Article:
Whilst the Wind Speed Map provides general information, that of the steady wind velocity, which is expressed in metres per second (m/s) likely to occur in a specific location, and gust velocity, that being a momentary increase in wind causing a whipping action, however column manufacturers will have designed columns to withstand dead loads and predicted dynamic loads developed by variable wind speeds with an additional gust factor under certain application conditions, where the head weight includes the luminaire and mounting bracket and the column is installed within areas of known wind conditions. There could also be certain locations within the UK and Ireland where the magnitude of the local wind speed is deemed as being significantly affected by local conditions, thereby increasing the speed above the values shown in the diagram above, which may include locations within areas where hills and valleys or other usual geographic areas produce exceptional wind velocities. Calculating an accurate wind velocity for the specific location may necessitate the analysis of local meteorological conditions.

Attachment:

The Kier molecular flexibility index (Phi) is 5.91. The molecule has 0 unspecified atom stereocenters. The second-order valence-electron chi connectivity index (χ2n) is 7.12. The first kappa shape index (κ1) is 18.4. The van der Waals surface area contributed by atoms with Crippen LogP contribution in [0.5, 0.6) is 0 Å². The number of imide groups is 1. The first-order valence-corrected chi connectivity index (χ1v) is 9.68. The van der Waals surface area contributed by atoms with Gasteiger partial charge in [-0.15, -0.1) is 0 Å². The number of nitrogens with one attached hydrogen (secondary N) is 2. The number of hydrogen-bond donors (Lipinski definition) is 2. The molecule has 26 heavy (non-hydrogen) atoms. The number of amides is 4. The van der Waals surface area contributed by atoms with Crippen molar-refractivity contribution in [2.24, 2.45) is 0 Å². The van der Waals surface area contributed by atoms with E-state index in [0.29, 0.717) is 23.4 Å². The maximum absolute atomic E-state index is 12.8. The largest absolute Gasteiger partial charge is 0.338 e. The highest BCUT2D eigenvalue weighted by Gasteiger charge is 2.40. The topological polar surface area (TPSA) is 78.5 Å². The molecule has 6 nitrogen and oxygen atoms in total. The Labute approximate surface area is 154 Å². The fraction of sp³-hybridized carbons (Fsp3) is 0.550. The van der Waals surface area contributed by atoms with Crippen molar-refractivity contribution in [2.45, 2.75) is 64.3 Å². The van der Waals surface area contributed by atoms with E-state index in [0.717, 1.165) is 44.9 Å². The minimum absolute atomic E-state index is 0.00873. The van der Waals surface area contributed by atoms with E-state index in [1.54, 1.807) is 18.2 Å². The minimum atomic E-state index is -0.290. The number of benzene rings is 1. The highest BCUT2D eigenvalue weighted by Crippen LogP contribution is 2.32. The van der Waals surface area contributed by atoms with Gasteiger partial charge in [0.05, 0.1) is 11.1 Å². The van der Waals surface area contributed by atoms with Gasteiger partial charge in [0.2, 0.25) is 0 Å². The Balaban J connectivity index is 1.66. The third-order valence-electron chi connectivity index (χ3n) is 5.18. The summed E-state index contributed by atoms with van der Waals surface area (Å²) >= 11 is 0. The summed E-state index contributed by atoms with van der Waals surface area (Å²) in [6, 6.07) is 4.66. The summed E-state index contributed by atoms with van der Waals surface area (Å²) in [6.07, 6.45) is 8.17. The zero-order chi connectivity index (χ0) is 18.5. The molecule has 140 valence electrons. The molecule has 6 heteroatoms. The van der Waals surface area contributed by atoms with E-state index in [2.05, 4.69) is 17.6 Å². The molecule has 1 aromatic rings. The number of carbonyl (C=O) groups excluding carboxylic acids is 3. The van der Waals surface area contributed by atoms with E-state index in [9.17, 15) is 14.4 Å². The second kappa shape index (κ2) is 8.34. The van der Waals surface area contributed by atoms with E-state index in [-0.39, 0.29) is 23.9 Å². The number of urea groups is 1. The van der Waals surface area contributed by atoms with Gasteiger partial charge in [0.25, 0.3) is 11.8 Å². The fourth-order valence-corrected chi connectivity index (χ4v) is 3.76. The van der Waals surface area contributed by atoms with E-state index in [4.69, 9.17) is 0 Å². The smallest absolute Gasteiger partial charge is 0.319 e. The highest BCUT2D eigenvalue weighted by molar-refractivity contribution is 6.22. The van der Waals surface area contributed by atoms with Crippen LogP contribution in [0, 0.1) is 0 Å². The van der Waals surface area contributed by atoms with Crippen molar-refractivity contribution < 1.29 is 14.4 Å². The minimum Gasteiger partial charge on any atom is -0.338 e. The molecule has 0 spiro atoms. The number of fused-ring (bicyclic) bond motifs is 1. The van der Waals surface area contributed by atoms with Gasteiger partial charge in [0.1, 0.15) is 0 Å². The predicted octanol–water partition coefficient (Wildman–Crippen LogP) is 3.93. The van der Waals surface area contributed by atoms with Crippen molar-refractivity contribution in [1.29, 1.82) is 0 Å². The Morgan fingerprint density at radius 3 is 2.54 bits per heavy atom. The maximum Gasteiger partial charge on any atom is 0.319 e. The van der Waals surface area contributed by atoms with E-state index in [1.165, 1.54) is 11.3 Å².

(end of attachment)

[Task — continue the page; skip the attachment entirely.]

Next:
The total Effective Projected Area and the total Head Weight mounted onto the selected lighting column must never exceed the column’s maximum rating for the wind zone in which it is to be installed and all the calculations are normally based upon columns being installed in ground mounted applications, however where columns are mounted onto structures, such as the roof of a multi-storey car park, this will necessitate special consideration requiring consultation with a qualified structural engineer.

Finally, a regular planned maintenance schedule should be put in place for the external installation, where periodic inspection for normal deterioration and any indication of external or internal corrosion, as well as observation for excessive vibration.

NOTE: The specification and installation of appropriate columns for a lighting application falls outside of the area of expertise within Ansell Lighting, and therefore customers who require access to supporting information regarding specifying lighting columns, are suggested to make contact with a column manufacturer or secure the services of a structural engineer to obtain the criteria required.